It’s marriage statistics release day, which as many of you know is my favourite nerdy day of the year! So here’s my annual rundown of the marriage statistics for 2022.

You know how in Victoria in particular we were all run off our feet catching up with all the COVID postponements last year? It’s delightful to see that play out in the numbers: 2022 saw the highest number of marriages on record, 127,161 (for comparison’s sake, 2020 had 78,987 marriages, 2021 had 89,167 marriages, and the previous highest year was 2012 with 123,243 marriages). 2019, the last “normal” year before COVID, had 113,8715 marriages. So yes, we really were as busy as we thought we were last year! It’s worth noting that this doesn’t mean that marriage is more popular or that the numbers will stay this high; it’s utterly impossible to make any real statements about marriage in Australia based on the last three years, and we don’t think it will be until we see the 2024 stats in late 2025 that we’ll really know whether the marriage rate is going up or down in actuality.

Just because graphs are fun, look at this awesome one with that incredible COVID dip and extraordinary recovery:

Marriages of same-sex people were of course higher than the last two years like all the other marriages, but for the first time we have stats on marriages including at least one non-binary person. This is because the new NOIM introduced in September 2021 asks for gender, either male, female, or non-binary (although this question is not compulsory so there’s highly likely to be some marriages out there in which we can’t make any calls on gender). Anyway, in 2022 there were 159 marriages including at least one non-binary person.

The age people get married at continues to climb ever so slightly: 32.5 was the median age for men to marry (as opposed to 32.1 years in 2021), and 30.9 was the median age for women to marry (against 30.5 years in 2021). Again, it’s worth noting that COVID played havoc with these stats as well; the median age at marriage for men actually dropped each year between 2018 and 2021 and stayed pretty stable for women, but 2022’s median ages are the highest on record.

There were more marriages in every state and territory in 2022, not just those affected by COVID lockdowns, and in fact there were more marriages than in the last “normal” year of 2019 in every state and territory except Western Australia. I think that’s pretty interesting, because it suggests maybe catching up on COVID postponements wasn’t the only thing driving higher numbers last year. I have absolutely no idea what else could be responsible, and we’ll really have to wait for a couple more years to see what happens in more “normal” times (although I’m sure I’m not the only one who’s noticing a distinct decrease in bookings for 2024, and certainly an increase in lower-cost package bookings with the cost of living crisis, so who knows what impact that will have).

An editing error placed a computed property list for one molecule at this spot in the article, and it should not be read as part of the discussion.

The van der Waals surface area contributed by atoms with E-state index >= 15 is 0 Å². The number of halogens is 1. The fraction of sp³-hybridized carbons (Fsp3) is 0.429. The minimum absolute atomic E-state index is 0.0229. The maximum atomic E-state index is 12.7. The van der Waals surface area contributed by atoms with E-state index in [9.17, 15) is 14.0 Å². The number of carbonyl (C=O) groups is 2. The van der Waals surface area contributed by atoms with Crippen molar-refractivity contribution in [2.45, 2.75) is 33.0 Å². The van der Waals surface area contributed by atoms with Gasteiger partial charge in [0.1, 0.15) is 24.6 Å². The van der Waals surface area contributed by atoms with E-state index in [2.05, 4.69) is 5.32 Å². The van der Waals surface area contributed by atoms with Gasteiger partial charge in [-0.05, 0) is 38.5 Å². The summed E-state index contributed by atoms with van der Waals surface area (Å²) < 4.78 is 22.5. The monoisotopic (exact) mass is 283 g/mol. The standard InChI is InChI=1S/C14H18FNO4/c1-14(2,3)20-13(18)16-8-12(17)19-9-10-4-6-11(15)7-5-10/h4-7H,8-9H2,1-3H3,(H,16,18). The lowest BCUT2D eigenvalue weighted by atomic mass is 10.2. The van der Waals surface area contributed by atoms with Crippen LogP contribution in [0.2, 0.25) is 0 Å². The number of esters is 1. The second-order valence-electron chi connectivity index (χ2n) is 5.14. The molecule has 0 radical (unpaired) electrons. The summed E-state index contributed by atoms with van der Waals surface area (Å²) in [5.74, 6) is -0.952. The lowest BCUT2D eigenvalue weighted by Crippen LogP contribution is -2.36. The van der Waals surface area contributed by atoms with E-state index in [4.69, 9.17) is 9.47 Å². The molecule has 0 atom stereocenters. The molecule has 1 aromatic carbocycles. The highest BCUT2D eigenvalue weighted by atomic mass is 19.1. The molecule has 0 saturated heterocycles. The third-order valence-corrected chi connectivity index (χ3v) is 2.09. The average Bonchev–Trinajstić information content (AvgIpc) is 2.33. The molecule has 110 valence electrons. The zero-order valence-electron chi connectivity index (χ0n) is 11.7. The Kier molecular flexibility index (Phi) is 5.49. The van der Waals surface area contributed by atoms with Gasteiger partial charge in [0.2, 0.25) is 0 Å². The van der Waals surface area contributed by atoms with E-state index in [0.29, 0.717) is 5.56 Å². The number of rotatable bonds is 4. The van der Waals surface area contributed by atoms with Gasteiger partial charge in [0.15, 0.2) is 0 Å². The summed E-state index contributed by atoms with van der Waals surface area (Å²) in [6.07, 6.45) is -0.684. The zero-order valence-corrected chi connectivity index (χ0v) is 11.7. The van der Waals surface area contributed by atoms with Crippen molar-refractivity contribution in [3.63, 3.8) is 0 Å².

Source: Australian Bureau of Statistics, Marriages and Divorces, Australia 2022

There was an absolutely standout date for marriages in 2022 being Saturday 22/10/2022 with 2,202 marriages (I love that even the number of marriages was filled with 2s), a whopping 454 more marriages than the next most popular date (8/10/2022).

We were back to more usual numbers of divorces with 49,241 finalised in 2022 after the huge number of 56,244 in 2021 due to administrative changes in the Federal Circuit and Family Court of Australia. In 2020 there were 49,510 divorces finalised, in 2019 there were 48,582 divorces, and in 2018 there were 49,674 divorces, so 2022 is a much more typical year. I find it interesting that it’s really gone back to normal given how many divorces we expected to see coming out of COVID lockdowns; I think we should keep an eye on the next few years’ divorce numbers before we make any final analysis about that.

The Australian Bureau of Statistics has decided to decrease the stats they release this year, so we don’t have numbers on the split between civil and religious ceremonies. I’m going to email them and see if I can find out this information because I think it’s pretty important. I’ll update if/when I hear more!

So that’s my overview of the 2022 marriage and divorce statistics. Let me know if you have any other questions you’d like me to look into!

Update – 13 December 2023

I got a response to my email to the ABS asking about the breakdown between civil and religious marriages. Here’s the rather fascinating (and I’ll admit, disturbing) response:

Thank you for your enquiry. Additional detail on marriages data (including breakdowns by rites – religious or civil) is available through a paid consultancy. The minimum cost for consultancies is around $600. I can advise at a national level, the proportions of marriage rites has remained similar to previous years (with around 80% by civil celebrants and around 20% by religious celebrants). If you are after a more detailed breakdown, please let us know what variables you might like and I can put together a quote (eg breakdowns by state/territory).

I will also advise that the funding for this publication has been significantly reduced. One of the largest processing costs is related to rites as we receive this information as free text from the Notice of Intention to Marry and there is a significant amount of editing and coding that occurs even to identify the proportion of civil vs religious rites. While we haven’t fully worked through our plans for future years, I thought it might be of value to let you know this is a topic that may not continue to be available (or may be available in a further reduced form).

I guess we watch this space and see what happens in future years…